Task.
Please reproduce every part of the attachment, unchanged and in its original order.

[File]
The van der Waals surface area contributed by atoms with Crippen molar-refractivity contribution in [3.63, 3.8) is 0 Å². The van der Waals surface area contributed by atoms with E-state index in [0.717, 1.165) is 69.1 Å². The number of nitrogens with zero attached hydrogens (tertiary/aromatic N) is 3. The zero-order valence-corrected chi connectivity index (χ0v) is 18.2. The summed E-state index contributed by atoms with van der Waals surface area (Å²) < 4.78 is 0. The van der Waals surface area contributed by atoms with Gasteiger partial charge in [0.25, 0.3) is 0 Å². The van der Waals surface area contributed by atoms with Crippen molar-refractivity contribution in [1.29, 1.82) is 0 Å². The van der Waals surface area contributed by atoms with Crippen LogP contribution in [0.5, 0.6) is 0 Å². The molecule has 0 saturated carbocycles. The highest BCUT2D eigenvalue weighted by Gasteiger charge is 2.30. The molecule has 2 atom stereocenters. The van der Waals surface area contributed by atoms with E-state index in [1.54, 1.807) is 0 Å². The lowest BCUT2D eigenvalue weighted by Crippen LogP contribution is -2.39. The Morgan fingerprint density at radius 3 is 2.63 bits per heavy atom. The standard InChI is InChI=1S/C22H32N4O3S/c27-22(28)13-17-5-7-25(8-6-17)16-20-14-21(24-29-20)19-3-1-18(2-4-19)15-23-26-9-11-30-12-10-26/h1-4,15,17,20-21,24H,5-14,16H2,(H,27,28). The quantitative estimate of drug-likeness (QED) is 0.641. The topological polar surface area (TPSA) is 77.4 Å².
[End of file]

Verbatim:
The van der Waals surface area contributed by atoms with Crippen molar-refractivity contribution in [3.63, 3.8) is 0 Å². The van der Waals surface area contributed by atoms with E-state index in [0.717, 1.165) is 69.1 Å². The number of nitrogens with zero attached hydrogens (tertiary/aromatic N) is 3. The zero-order valence-corrected chi connectivity index (χ0v) is 18.2. The summed E-state index contributed by atoms with van der Waals surface area (Å²) < 4.78 is 0. The van der Waals surface area contributed by atoms with Gasteiger partial charge in [0.25, 0.3) is 0 Å². The van der Waals surface area contributed by atoms with Crippen molar-refractivity contribution in [1.29, 1.82) is 0 Å². The van der Waals surface area contributed by atoms with Crippen LogP contribution in [0.5, 0.6) is 0 Å². The molecule has 0 saturated carbocycles. The highest BCUT2D eigenvalue weighted by Gasteiger charge is 2.30. The molecule has 2 atom stereocenters. The van der Waals surface area contributed by atoms with E-state index in [1.54, 1.807) is 0 Å². The lowest BCUT2D eigenvalue weighted by Crippen LogP contribution is -2.39. The Morgan fingerprint density at radius 3 is 2.63 bits per heavy atom. The standard InChI is InChI=1S/C22H32N4O3S/c27-22(28)13-17-5-7-25(8-6-17)16-20-14-21(24-29-20)19-3-1-18(2-4-19)15-23-26-9-11-30-12-10-26/h1-4,15,17,20-21,24H,5-14,16H2,(H,27,28). The quantitative estimate of drug-likeness (QED) is 0.641. The topological polar surface area (TPSA) is 77.4 Å².